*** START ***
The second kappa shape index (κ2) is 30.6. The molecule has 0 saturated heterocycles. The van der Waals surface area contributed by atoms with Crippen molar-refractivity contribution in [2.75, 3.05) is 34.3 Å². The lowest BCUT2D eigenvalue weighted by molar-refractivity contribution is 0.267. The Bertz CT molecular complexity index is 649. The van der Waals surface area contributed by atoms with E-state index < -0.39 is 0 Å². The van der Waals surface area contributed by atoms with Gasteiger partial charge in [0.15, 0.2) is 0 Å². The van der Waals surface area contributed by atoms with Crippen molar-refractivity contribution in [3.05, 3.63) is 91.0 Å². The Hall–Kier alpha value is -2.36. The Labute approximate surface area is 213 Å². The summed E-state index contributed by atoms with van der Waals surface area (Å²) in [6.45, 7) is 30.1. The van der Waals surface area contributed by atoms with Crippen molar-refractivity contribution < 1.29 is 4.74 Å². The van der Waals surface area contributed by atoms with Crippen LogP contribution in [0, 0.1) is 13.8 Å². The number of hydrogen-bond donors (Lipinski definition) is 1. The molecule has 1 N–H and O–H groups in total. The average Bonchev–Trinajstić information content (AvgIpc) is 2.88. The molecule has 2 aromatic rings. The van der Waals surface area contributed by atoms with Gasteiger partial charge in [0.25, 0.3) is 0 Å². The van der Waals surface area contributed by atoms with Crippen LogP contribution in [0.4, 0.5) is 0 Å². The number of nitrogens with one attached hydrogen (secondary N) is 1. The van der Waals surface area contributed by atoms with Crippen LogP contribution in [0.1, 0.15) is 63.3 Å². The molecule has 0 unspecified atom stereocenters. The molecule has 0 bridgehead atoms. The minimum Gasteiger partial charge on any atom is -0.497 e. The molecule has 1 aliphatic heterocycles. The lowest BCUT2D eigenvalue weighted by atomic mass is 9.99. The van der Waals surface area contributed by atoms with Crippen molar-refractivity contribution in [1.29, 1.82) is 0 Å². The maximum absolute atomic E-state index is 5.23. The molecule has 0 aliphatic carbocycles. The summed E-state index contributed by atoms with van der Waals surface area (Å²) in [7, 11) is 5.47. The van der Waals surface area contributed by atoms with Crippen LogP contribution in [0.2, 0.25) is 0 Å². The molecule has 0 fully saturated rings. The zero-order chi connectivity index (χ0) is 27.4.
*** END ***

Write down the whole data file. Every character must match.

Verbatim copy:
The second kappa shape index (κ2) is 30.6. The molecule has 0 saturated heterocycles. The van der Waals surface area contributed by atoms with Crippen molar-refractivity contribution in [2.75, 3.05) is 34.3 Å². The lowest BCUT2D eigenvalue weighted by molar-refractivity contribution is 0.267. The Bertz CT molecular complexity index is 649. The van der Waals surface area contributed by atoms with E-state index < -0.39 is 0 Å². The van der Waals surface area contributed by atoms with Gasteiger partial charge in [0.15, 0.2) is 0 Å². The van der Waals surface area contributed by atoms with Crippen molar-refractivity contribution in [3.05, 3.63) is 91.0 Å². The Hall–Kier alpha value is -2.36. The Labute approximate surface area is 213 Å². The summed E-state index contributed by atoms with van der Waals surface area (Å²) in [6.45, 7) is 30.1. The van der Waals surface area contributed by atoms with Crippen molar-refractivity contribution < 1.29 is 4.74 Å². The van der Waals surface area contributed by atoms with Crippen LogP contribution in [0, 0.1) is 13.8 Å². The number of hydrogen-bond donors (Lipinski definition) is 1. The molecule has 1 N–H and O–H groups in total. The average Bonchev–Trinajstić information content (AvgIpc) is 2.88. The molecule has 2 aromatic rings. The van der Waals surface area contributed by atoms with Gasteiger partial charge in [0.25, 0.3) is 0 Å². The van der Waals surface area contributed by atoms with Crippen LogP contribution in [0.4, 0.5) is 0 Å². The number of nitrogens with one attached hydrogen (secondary N) is 1. The van der Waals surface area contributed by atoms with Crippen LogP contribution in [0.1, 0.15) is 63.3 Å². The molecule has 0 unspecified atom stereocenters. The molecule has 0 bridgehead atoms. The minimum Gasteiger partial charge on any atom is -0.497 e. The molecule has 1 aliphatic heterocycles. The lowest BCUT2D eigenvalue weighted by atomic mass is 9.99. The van der Waals surface area contributed by atoms with Crippen molar-refractivity contribution in [1.29, 1.82) is 0 Å². The maximum absolute atomic E-state index is 5.23. The molecule has 0 aliphatic carbocycles. The summed E-state index contributed by atoms with van der Waals surface area (Å²) in [7, 11) is 5.47. The van der Waals surface area contributed by atoms with Crippen LogP contribution in [0.2, 0.25) is 0 Å². The molecule has 0 fully saturated rings. The zero-order chi connectivity index (χ0) is 27.4.